A soldier who single-handedly battled insurgents in Afghanistan, two members of the RAF who defended Camp Bastion from an attack and a female Army medic are among those recognised in the latest round of military honours.
Some 118 members of the British Armed Forces are included in the latest Operational Honours list, published in the London Gazette.
Last weekend it was revealed that Lance Corporal James Ashworth, of the First Battalion, The Grenadier Guards, became the first recipient of the Victoria Cross since 2006 after being awarded it posthumously.
Captain Michael Dobbin, 28, from the Grenadier Guards, who was on the same patrol as L/Cpl Ashworth when he died, is awarded the Military Cross after he personally led a 200m charge at insurgents in Nahr-e-Saraj last summer.
The list also includes Lance Corporal Lawrence Kayser, who is awarded the Military Cross after saving colleagues from a "potentially disastrous situation" in Helmand Province in June 2012 when his platoon came upon a large-group of enemy while preparing an ambush.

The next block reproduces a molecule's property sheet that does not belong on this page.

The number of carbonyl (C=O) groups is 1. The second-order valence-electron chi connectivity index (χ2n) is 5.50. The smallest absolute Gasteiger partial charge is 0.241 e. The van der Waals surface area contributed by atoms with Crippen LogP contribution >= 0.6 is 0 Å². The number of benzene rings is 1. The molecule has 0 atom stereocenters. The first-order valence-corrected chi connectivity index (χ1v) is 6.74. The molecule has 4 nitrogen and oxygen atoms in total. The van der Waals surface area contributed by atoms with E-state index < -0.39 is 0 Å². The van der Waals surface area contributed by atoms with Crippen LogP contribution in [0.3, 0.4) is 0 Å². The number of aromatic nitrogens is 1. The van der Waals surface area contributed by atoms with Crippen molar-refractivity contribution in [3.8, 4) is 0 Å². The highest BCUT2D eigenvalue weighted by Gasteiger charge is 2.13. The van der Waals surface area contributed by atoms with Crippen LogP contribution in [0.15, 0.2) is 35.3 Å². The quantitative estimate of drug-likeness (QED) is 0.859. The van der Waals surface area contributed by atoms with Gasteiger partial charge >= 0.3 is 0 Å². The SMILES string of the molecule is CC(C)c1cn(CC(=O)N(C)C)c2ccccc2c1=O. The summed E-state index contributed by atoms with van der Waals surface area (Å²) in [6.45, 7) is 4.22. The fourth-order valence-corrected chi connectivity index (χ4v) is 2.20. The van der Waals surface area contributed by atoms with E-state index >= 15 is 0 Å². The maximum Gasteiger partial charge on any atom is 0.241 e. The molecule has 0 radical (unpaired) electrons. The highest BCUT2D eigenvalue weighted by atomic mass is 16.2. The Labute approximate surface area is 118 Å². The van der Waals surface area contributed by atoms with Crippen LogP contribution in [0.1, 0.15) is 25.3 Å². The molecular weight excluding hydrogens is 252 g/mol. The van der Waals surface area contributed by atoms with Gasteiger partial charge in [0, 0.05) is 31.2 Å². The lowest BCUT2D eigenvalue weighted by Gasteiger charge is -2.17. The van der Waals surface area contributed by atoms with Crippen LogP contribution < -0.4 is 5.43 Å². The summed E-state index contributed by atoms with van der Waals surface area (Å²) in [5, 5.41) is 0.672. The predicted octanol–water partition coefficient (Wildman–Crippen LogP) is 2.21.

When L/Cpl Kayser, from Woodton, Norfolk, and his platoon suddenly came under heavy insurgent fire, the 27-year-old leapt from a ditch, charged Taliban fighters and fought them at close quarters in their compound.
He shot and incapacitated an enemy in his path before being hit by shrapnel from a grenade, wounding his arm but fought on, driving the remaining insurgents out of the compound.
Also honoured are Sergeant Roy Geddes, 43, from the RAF Regiment, and Corporal Kurt Lee, also from the RAF, who battled insurgents when they attacked Camp Bastion in September last year, where Prince Harry was serving his tour of duty as an Apache gunner.
Sgt Geddes, from Elgin, Moray, receives the Military Cross after he "breathed fire into the spirit of his men" when Camp Bastion was attacked - despite being wounded in the knee after one of his vehicles was hit by a rocket-propelled grenade. Sgt Geddes, who is only the second member of the RAF to receive the MC for action in Afghanistan, is recognised alongside Cpl Lee, 28, from Bury, Lancashire, who is Mentioned In Despatches for his own role in the battle.
As well as recognition of outstanding gallantry, the Operational Awards List also includes honours for meritorious service. Army medic Lance Corporal Abbie Martin, 20, who on her first tour of Afghanistan, then a Private, ignored Taliban bullets whistling overhead to treat a dying colleague. Several days later, despite a struggle to come to terms with the horror of her first patrol, she treated multiple casualties after a grenade blast, successfully saving all the injured.